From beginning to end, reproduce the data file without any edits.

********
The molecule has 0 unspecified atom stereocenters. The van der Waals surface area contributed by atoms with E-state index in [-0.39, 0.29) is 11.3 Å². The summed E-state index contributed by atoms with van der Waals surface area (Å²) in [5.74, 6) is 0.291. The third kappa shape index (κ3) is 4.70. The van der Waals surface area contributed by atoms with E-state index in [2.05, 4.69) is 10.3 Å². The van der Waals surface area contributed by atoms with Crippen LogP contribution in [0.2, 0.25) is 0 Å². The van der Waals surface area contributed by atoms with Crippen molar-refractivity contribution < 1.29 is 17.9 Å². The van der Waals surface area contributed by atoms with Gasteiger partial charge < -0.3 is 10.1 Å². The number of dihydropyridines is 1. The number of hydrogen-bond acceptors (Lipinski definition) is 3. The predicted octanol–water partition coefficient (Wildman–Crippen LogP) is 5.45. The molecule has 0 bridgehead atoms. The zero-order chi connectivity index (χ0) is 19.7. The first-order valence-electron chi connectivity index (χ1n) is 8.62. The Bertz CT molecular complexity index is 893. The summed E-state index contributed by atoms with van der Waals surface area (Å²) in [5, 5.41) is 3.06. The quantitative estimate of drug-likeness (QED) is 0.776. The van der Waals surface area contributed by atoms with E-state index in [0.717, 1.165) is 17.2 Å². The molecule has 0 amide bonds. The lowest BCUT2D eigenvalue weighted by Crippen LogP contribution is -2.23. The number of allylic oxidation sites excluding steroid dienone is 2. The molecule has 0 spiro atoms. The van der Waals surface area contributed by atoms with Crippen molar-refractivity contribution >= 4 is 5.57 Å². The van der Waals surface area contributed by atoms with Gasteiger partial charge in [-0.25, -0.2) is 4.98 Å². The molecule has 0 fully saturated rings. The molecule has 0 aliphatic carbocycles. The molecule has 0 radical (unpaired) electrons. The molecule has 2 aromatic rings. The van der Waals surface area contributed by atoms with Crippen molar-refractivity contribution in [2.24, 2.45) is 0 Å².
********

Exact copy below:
The molecule has 0 unspecified atom stereocenters. The van der Waals surface area contributed by atoms with E-state index in [-0.39, 0.29) is 11.3 Å². The summed E-state index contributed by atoms with van der Waals surface area (Å²) in [5.74, 6) is 0.291. The third kappa shape index (κ3) is 4.70. The van der Waals surface area contributed by atoms with E-state index in [2.05, 4.69) is 10.3 Å². The van der Waals surface area contributed by atoms with Crippen LogP contribution in [0.2, 0.25) is 0 Å². The van der Waals surface area contributed by atoms with Crippen molar-refractivity contribution < 1.29 is 17.9 Å². The van der Waals surface area contributed by atoms with Gasteiger partial charge < -0.3 is 10.1 Å². The number of dihydropyridines is 1. The number of hydrogen-bond acceptors (Lipinski definition) is 3. The predicted octanol–water partition coefficient (Wildman–Crippen LogP) is 5.45. The molecule has 0 bridgehead atoms. The zero-order chi connectivity index (χ0) is 19.7. The first-order valence-electron chi connectivity index (χ1n) is 8.62. The Bertz CT molecular complexity index is 893. The summed E-state index contributed by atoms with van der Waals surface area (Å²) in [5, 5.41) is 3.06. The quantitative estimate of drug-likeness (QED) is 0.776. The van der Waals surface area contributed by atoms with E-state index in [0.717, 1.165) is 17.2 Å². The molecule has 0 amide bonds. The lowest BCUT2D eigenvalue weighted by Crippen LogP contribution is -2.23. The number of allylic oxidation sites excluding steroid dienone is 2. The molecule has 0 spiro atoms. The van der Waals surface area contributed by atoms with Crippen molar-refractivity contribution >= 4 is 5.57 Å². The van der Waals surface area contributed by atoms with Gasteiger partial charge in [-0.25, -0.2) is 4.98 Å². The molecule has 0 fully saturated rings. The molecule has 0 aliphatic carbocycles. The molecule has 0 radical (unpaired) electrons. The molecule has 2 aromatic rings. The van der Waals surface area contributed by atoms with Crippen molar-refractivity contribution in [2.24, 2.45) is 0 Å².